The following article  on Thomas Rusk is taken from the Google page of the Tarlton Law Library of the  University of Texas as it appears  on Google.  One incident that is  not  mentioned  is  one that I thought of timely interest.   It seems that there  was considerable disagreement over Houston’s handling of the “Runaway Scrape” and his battle plans , if any , for  what was to  become the Battle of San Jacinto.   Houston kept his plans completely to himself, fearing the Mexicans would find out through leaks, until the last moments  before the battle.  Just minutes before he ordered the  charge, he took Rusk aside  in his capacity of then Secretary of State, revealed the plan to him and secured his approval, thus handing the politics for the benefit of critics had the plan not succeed.  Not unlike how US presidents have sought to handle  modern conflicts.   Clever man ,  that  Sam Houston  and also clever was Thomas Rusk who  has been in  virtual anonymity for far  too long.

Thomas Jefferson Rusk (1803-1857)

Thomas Jefferson Rusk (1803-1857)

Chief Justice, Supreme Court of the Republic of Texas, 1838-1840. Thomas Jefferson Rusk, hero of the Texas Revolution, signer of the Texas Declaration of Independence, and first chief justice of the Texas Supreme Court to perform active service, was born in the Pendleton District of South Carolina on December 5, 1803. Rusk was raised in modest surroundings: his father was an Irish immigrant who worked as a stone mason, and Thomas was the eldest of seven children. The family lived on land owned by John C. Calhoun, whose various political offices included Secretary of War, Secretary of State, U.S. Senator, and Vice-President of the United States. Although Rusk’s formal education was minimal, he was mentored by Calhoun, who lent him books and secured a position for him in the office of the district clerk. While working there Rusk studied law and prepared himself for the bar.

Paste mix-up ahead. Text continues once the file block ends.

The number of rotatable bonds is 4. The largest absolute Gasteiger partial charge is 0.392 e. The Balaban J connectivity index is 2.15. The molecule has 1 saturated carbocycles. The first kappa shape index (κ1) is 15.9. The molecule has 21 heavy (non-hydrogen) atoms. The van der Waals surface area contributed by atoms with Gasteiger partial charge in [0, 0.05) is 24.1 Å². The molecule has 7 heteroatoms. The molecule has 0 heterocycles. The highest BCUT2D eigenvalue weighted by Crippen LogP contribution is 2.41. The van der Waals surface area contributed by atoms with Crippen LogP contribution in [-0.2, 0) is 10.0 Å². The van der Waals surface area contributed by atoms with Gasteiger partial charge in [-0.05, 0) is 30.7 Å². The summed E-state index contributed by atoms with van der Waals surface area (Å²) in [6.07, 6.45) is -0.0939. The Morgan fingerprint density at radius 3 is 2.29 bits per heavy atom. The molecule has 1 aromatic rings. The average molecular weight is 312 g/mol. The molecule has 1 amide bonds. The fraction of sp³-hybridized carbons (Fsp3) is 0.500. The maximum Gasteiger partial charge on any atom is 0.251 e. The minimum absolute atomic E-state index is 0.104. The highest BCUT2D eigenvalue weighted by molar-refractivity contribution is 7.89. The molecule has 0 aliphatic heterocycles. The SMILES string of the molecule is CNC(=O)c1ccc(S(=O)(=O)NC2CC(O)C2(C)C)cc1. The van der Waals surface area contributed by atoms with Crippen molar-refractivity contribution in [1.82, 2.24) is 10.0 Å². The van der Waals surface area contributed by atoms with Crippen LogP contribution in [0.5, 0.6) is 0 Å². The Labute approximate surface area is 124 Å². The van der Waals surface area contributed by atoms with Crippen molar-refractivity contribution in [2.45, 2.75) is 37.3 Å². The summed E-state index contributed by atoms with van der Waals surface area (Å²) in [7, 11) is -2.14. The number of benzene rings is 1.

Following his admission to the bar in 1825, Rusk relocated to Clarkesville, Georgia, where he practiced law and invested in a gold mine. He married in 1827 and began a family that grew to include seven children.

In 1834, after the managers of his gold mine embezzled company funds, Rusk chased them to Nacogdoches, Texas, only to find they had gambled away all the money. He was befriended there by Sam Houston, and seeing great potential in Texas, he decided to stay. With Houston himself as a witness, Rusk took the oath of allegiance to Texas. His family joined him in Texas the following year.

Rusk’s arrival in Texas on the eve of the revolution positioned him to become an important force in the state’s development, and his contributions were many. The six-foot, 200-pound Rusk distinguished himself in the military arena, and rose quickly to the rank of brigadier general. He was named Secretary of War for the Republic in 1836.